Jump to content
Large family outings
6 replies to this topic
Posted 21 January 2013 - 01:18 AM
Just looking fi advice. When going out for park/ swimming lessons etc how do you manage the food? Does each child have a lunch box or do u put it in a cooler bag etc etc. looking for ways to reduce my clutter when out ,) TIA
Posted 21 January 2013 - 01:48 AM
I'm often out with 4-5 kids and I pack fruit to share, then a mix of sandwiches to share, and separate water bottles and a juice box each. Its only the eldest two (6.5yo) who I'd trust to carry their food, but I just use a backpack for me anyways
Posted 21 January 2013 - 05:07 AM
We have 7 children and I pack a cooler bag with sandwiches, fruit, yoghurts and snacks and pop a freezer brick in. The children carry a drink bottle each.
Posted 21 January 2013 - 05:15 AM
Thanks I was doing the lunch box idea and it got kinda overwhelming so I'm thinking cooler bag. For swimming club events I have a rolling cooler bag and I might just get a smaller hand held one for outings
Posted 22 January 2013 - 02:44 PM
I used to have all sandwiches together etc, but last year switched to lunch boxes. That way they pack it themselves (same as school) so no arguments about serving sizes or "hey I wanted the apple not the banana". It's quicker to hand them out too.
At the moment we split the lunch boxes and drink bottles between two backpacks. A parent carries one and the two older children take turns with the other. That leaves a parent free to carry a toddler.
Posted 27 January 2013 - 01:20 PM
At the moment we just do communal food (sandwiches, fruit, muesli bars etc) and each child carries their own drink bottle. I might start moving to individual lunchboxes as they get older an their appetites get bigger.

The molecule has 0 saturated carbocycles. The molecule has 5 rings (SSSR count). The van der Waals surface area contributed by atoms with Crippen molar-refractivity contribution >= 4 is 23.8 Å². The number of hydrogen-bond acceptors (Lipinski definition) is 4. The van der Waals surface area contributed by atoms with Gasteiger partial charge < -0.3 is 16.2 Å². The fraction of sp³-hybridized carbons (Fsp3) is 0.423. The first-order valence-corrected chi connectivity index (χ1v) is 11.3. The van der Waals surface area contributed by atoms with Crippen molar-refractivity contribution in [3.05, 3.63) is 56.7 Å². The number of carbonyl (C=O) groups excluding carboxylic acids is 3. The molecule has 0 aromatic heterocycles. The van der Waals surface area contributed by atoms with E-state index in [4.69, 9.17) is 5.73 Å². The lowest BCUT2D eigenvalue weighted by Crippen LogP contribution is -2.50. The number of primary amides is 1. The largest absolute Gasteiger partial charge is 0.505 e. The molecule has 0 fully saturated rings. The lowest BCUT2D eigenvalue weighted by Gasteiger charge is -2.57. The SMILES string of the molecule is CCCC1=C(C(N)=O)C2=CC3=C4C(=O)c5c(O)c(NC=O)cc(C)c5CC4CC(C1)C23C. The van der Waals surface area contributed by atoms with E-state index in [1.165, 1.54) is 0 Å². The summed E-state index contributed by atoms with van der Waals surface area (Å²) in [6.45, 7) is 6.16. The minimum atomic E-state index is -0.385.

Posted 27 January 2013 - 08:03 PM
If we are going out somewhere for the whole day (zoo etc) then each child carries a small backpack with their food and drinks. If its only a small amount (like park/after school activities etc) I have a cooler bag with fruit and snacks and then I just take 2-3 larger water bottles to share.
0 user(s) are reading this topic
0 members, 0 guests, 0 anonymous users
Q: My mother and I have always been close, but now that I have a baby, she has not helped out as much as I thought she would.
The mother-of-two was diagnosed with hyper-lactation.
Breast is best, but mums who can't, or choose not to breastfeed need support too.
The aim is to increase breastfeeding rates and reduce stigma.
Men and women both experience work-family conflict.
Most parents are experiencing substantial difficulties with the financial burden and lack of availability of childcare, as costs have more than doubled for some families in just over a decade.
It starts before conception.
Study found babies can recognise foreign languages before birth.
Aren't babycinos just a bit of froth? Not so, it seems...
"Hey, come here a second," my mum said as she replaced the book in my hands with a wooden spoon covered in what I prayed was red sauce. Together, we walked into the kitchen and hovered over the skillet like we were peering into a crystal ball. Looking into my future, I saw me eating a lot of take away.
Top 5 Articles
From our network
As the 2017 flu season begins in earnest, here?s what you need to know to protect yourself and baby.
Money might be funny in a rich man's world (or so ABBA told us), but for the rest of us it's a major consideration – particularly before having a baby.
Maternity leave is a special time for you, your partner and your new little bundle. The last thing you want is for financial worries to stand in the way of that joy.
Becoming a parent is full of surprises – not least of all finding out that, for such small beings, babies cause a lot of chaos and expense.
Here are some ideas for getting that budget in shape, ready for being a one income family.
See what names are trending this year.